Effectiveness of short-term, community- and school-based strategies aimed at tackling childhood obesity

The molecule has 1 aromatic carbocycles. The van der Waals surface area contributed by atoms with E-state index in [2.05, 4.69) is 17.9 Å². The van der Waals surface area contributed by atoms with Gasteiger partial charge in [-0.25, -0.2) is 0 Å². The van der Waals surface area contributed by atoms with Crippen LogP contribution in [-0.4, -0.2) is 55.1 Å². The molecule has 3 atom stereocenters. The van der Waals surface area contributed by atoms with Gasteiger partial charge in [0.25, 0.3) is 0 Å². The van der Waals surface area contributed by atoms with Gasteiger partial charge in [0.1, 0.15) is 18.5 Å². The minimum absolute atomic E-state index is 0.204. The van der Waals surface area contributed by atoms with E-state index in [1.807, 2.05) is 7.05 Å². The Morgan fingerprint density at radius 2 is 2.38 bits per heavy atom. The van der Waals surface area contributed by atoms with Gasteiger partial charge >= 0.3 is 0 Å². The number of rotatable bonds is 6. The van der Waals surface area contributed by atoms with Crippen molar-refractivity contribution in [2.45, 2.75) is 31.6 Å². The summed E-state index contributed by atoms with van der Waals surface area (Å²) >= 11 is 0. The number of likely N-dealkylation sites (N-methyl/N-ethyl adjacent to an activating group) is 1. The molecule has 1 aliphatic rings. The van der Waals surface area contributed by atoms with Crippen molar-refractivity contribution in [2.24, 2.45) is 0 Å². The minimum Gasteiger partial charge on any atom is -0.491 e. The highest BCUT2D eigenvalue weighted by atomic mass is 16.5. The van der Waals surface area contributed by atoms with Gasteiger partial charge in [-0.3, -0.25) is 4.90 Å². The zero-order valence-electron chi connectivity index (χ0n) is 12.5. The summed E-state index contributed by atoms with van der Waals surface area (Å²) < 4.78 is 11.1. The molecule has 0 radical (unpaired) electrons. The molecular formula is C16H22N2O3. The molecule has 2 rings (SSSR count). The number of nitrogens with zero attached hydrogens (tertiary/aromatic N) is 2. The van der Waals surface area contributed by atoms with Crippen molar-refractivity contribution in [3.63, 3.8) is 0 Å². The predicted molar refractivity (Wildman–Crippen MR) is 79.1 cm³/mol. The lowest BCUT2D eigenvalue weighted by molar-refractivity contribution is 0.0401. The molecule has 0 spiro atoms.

The prevalence of children in Scotland who are overweight/obese has reached alarming proportions. The aim of this study was to test the effectiveness of two short-term (6-10 weeks) programmes aimed at reducing childhood obesity. One of the programmes was delivered within a community setting whilst the other was school-based. For comparison, we examined the effect of the well established MEND programme. All of the initiatives consisted of a mixture of physical activity and nutrition education and involved varying degrees of parental participation. The programmes also varied in their intensity and duration. The primary outcome measure was a change in BMI/BMI-SDS (BMI-standard deviation score). All three programmes were successful in reducing BMI-standard deviation score (BMI-SDS) albeit with varying degrees of success (range 0.065-0.18) . It is apparent that the reduction in BMI-SDS was dependent upon the number of weekly sessions and the duration of the programme. The community based programmes had a greater effect on the primary outcome than the school-based initiative. The reduction in BMI-SDS was still evident 6 months after the completion of the community-based programmes. The effectiveness of a programme to reduce BMI/BMI-SDS depended on the frequency and intensity of the sessions. The results could help inform the development of longer-term community- and school-based strategies aimed at reducing paediatric adiposity.